Improving Textual Call to Actions

A ClickZ column I wrote in 2003 offers a quick guide to get you started:

The clearer the explicit benefit of clicking on a hyperlink, the more likely a visitor will click.

[CTA links] should be constructed with an imperative, an implied benefit of what visitors can expect when they click, and a clear sense of the information on the landing page. Which link best conveys what the visitor will find after the click?

  • Find out which after-school program is best for your child.

  • Find out which after-school program is best for your child.

  • Find out which after-school program is best for your child.

The first link implies the landing page lists programs. The second tells you the landing page probably lists after-school programs. The third tells you the landing page contains content that will help you decide which after-school program is best for your child.

Research has shown that the best links are between 7 and 12 words, but I prefer four to seven words for SEO (define) purposes.

While textual CTAs are all about the copy and the words, that doesn't mean you don't have to consider the copy on your buttons. Effective button copy and effective textual link copy have the same characteristics. So don't forget to apply these CTA copy tips to your button copy as well.

Do You Have an Eye for Good Call to Actions?

Let's see how you fare. Take a look at this page on IconFactory.com. These guys aren't clients of ours, but we can safely deduce that the two primary CTAs are "buy now" and "download." How well are these guys doing with their CTAs? What would you do differently? What would you like to test? Would you lay out the page differently? If so, how?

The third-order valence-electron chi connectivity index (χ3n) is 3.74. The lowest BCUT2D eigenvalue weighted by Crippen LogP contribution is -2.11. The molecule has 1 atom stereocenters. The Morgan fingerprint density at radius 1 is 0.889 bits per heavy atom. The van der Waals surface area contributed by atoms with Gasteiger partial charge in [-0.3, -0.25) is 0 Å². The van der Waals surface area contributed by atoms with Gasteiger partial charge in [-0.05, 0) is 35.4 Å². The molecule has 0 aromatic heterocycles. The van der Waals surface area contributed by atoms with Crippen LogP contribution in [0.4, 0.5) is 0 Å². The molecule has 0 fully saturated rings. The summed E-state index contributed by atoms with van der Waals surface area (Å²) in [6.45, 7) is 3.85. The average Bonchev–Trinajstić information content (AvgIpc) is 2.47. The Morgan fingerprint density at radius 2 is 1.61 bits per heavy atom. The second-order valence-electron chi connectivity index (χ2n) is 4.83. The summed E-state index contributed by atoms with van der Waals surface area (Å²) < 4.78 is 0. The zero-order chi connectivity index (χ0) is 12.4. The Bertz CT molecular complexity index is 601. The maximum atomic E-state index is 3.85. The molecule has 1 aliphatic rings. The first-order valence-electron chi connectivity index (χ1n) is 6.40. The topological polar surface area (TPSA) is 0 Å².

Send me your thoughts, then get to work on your own call to actions.

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ABOUT THE AUTHOR

Bryan Eisenberg

Bryan Eisenberg is coauthor of the Wall Street Journal, Amazon, BusinessWeek, and New York Times bestselling books "Call to Action," "Waiting For Your Cat to Bark?," and "Always Be Testing." Bryan is a professional marketing speaker and has keynoted conferences globally such as SES, Shop.org, Direct Marketing Association, MarketingSherpa, Econsultancy, Webcom, SEM Konferansen Norway, the Canadian Marketing Association, and others. In 2010, Bryan was named a winner of the Direct Marketing Educational Foundation's Rising Stars Awards, which recognizes the most talented professionals 40 years of age or younger in the field of direct/interactive marketing. He is also cofounder and chairman emeritus of the Web Analytics Association. Bryan serves as an advisory board member of SES Conference & Expo, the eMetrics Marketing Optimization Summit, and several venture capital backed companies. He works with his coauthor and brother Jeffrey Eisenberg. You can find them at BryanEisenberg.com.